Oaks of the World

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  Quercus mongolica
Author Fisch. ex Ledeb. 1850 Fl. Ross. 3(2): 589
Synonyms crispula var. manshurica Koidz. 1912
funebris LÚveillÚ ex Nakai 1915
kirinensis Nakai 1939
liaotungensis Koidzumi 1912 (Camus : n░ 148)
mongolica var. kirinensis (Nakai) Kitagawa1979
mongolica var. liaotungensis (Koidz.) Nakai 1915
mongolica var. macrocarpa H.Wei Jen & Wang 1984
mongolica var. manschurica (Koidz.) Nakai 1915
sessiliflora Salisb. var. mongolica (Fisch. ex Ledeb.) Franchet 1884
undulatifolia LÚveillÚ ex Nakai 1915
wutaishanica Mayr 1906
Local names meng gu li ;
Range China, Japan, Korea, Mongolia, E.Russia, Sachaline Islands; 200 to 2500 m ; introduced in Europe in 1879;
Growth habit 20 m tall and more; often a shrub; crown ovoid, sometimes flattened;
Leaves 6-15 x 4-6 cm ; sometimes marcescent; leathery; crowded at the end of the shoot; oboval or oboval-oblong; apex shortly attenuate, rounded; base abruptly narrowed, rounded or auricled; margin sinuate-toothed (5-10 broad teeth each side); dark green, shiny, hairless above; simple hairs beneath along veins; dark red at fall; 6-11 vein pairs, raised abaxially, at an angle of 45-50° with midrib; tertiary veins not evident; petiole short (3-8 mm), glabrescent;
Flowers May-June, with leaves; female catkin short, flowers with 3-5 stigmas; male catkin hairless, 5-8 cm long ; perianth with 6 lobes; the filament of the stamen often longer than the anther;
Fruits acorn 1.4-2.2 cm long, 1.1-1.6 cm in diameter; ovoid; yellowish; hairless except near apex; 1 to 3 together on a 2-10 mm long peduncle; enclosed 1/3 to 1/2 by cup; cup thick, with hairless, gibbose scales; maturing in 1 year;

Bark, twigs and
buds

bark greyish, deeply furrowed; twig hairless, angled, brown, lenticellate; small glabrescent buds, grouped at the end of twig; stipules short, deciduous, hairy;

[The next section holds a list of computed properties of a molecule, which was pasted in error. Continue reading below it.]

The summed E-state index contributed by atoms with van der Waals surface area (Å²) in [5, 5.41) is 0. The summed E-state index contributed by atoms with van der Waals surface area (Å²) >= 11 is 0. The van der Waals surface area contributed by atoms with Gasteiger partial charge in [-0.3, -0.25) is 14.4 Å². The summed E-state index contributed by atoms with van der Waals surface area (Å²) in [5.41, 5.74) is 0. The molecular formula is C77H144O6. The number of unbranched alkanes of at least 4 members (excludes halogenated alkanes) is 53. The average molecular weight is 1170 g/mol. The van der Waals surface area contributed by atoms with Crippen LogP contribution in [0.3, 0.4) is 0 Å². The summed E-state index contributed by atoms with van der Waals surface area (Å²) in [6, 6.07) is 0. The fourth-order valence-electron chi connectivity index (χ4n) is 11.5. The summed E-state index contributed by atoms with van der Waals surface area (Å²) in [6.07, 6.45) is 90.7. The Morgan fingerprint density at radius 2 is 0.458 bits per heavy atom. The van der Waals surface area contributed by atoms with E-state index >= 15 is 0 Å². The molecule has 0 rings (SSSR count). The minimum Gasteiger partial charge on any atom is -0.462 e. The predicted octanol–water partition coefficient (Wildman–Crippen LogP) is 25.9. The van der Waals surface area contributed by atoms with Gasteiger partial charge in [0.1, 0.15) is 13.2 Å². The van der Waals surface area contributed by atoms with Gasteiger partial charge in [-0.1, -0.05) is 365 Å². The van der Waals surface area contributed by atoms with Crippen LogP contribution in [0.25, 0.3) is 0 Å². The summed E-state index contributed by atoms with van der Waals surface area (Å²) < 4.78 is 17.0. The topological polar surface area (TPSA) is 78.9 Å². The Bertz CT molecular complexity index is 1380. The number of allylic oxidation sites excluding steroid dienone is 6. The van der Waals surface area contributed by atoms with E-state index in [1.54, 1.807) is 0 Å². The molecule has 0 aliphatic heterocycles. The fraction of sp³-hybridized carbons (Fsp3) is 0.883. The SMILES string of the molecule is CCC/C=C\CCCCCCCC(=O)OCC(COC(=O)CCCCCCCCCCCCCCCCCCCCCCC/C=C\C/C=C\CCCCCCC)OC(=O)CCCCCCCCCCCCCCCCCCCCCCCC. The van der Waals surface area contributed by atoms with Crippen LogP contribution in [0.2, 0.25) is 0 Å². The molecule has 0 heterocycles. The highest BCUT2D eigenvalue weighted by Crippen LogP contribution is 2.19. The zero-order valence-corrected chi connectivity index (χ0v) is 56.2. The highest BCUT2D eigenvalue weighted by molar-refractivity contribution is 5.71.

Hardiness zone, habitat hardy; prefers acidic soils; not very vigorous;
Miscellaneous -- A.Camus : tome 2, p. 133, n░ 140;
-- Sub-genus Quercus, Section Quercus, Series Roburoid;
-- This species is variable and widespreading; numerous varieties have been named, that are actually geographic forms; i.e. the name Q.wutaishanica (see below);

Subspecies and
varieties

-- subsp mongolica
the type described

-- subsp crispula (Blume) Menitsky 1973 Novosti Sist. Vyssh. Rast. 10: 114
= Q.crispula Bl. 1851(A. Camus = n░ 141)
= Q. mongolica var. crispula (Bl.) H.0hashi 1988
= Q.humosa Bl. 1851
= Q.grosseserrata Bl. 1851
= Q. crispula var. grosseserrata (Bl.) MiQ.1864
= Q. mongolica var. grosseserrata (Bl.) Rehd. & Wils. 1916
= Q. crispula var. sachalinensis Koidz. 1912
= Q.crispulimongolica Nakai 1952, nom. nud.
mizu-nara.
vigorous; taller than the type, with smaller leaves (12 x 5 cm maximum), having smaller and more pointed teeth; rachis of male inflorescence pubescent; cup scales flat;
Japan; Korea.
_ var. horikawae


-- Q. wutaishanica Mayr 1906 Fremdlńnd. Wald-Parkbńume 504
this taxon is accepted as true species by Govaerts, 2007.
= Q. liaotungensis Koidz.
= Q. funebris LÚv.
= Q. undulatifolia LÚv.
differs from Q. mongolica in having : acorn-cup thin, with less concave scales; male catkin densely hairy; filament of the stamen as long as the anther; smaller leaves (4-10 cm x 2-5); cup flatter; North China;


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